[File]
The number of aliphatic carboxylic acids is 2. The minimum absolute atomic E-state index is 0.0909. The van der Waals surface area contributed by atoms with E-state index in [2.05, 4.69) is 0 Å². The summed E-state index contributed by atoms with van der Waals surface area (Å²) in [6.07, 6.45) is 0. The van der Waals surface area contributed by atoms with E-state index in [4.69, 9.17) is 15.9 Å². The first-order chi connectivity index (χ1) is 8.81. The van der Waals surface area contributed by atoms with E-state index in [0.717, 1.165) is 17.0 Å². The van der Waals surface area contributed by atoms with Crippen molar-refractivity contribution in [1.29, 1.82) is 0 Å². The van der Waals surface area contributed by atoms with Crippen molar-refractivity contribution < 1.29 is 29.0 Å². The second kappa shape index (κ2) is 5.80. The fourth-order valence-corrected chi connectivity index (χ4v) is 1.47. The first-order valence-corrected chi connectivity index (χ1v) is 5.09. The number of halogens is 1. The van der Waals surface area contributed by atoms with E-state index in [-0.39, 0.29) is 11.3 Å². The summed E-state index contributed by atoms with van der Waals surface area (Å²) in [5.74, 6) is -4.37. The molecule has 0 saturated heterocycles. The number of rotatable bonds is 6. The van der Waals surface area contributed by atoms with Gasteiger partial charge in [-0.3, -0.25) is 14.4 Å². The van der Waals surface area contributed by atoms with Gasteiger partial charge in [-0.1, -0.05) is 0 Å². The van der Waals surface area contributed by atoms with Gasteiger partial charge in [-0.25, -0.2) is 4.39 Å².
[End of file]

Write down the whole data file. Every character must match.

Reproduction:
The number of aliphatic carboxylic acids is 2. The minimum absolute atomic E-state index is 0.0909. The van der Waals surface area contributed by atoms with E-state index in [2.05, 4.69) is 0 Å². The summed E-state index contributed by atoms with van der Waals surface area (Å²) in [6.07, 6.45) is 0. The van der Waals surface area contributed by atoms with E-state index in [4.69, 9.17) is 15.9 Å². The first-order chi connectivity index (χ1) is 8.81. The van der Waals surface area contributed by atoms with E-state index in [0.717, 1.165) is 17.0 Å². The van der Waals surface area contributed by atoms with Crippen molar-refractivity contribution in [1.29, 1.82) is 0 Å². The van der Waals surface area contributed by atoms with Crippen molar-refractivity contribution < 1.29 is 29.0 Å². The second kappa shape index (κ2) is 5.80. The fourth-order valence-corrected chi connectivity index (χ4v) is 1.47. The first-order valence-corrected chi connectivity index (χ1v) is 5.09. The number of halogens is 1. The van der Waals surface area contributed by atoms with E-state index in [-0.39, 0.29) is 11.3 Å². The summed E-state index contributed by atoms with van der Waals surface area (Å²) in [5.74, 6) is -4.37. The molecule has 0 saturated heterocycles. The number of rotatable bonds is 6. The van der Waals surface area contributed by atoms with Gasteiger partial charge in [-0.3, -0.25) is 14.4 Å². The van der Waals surface area contributed by atoms with Gasteiger partial charge in [-0.1, -0.05) is 0 Å². The van der Waals surface area contributed by atoms with Gasteiger partial charge in [-0.25, -0.2) is 4.39 Å².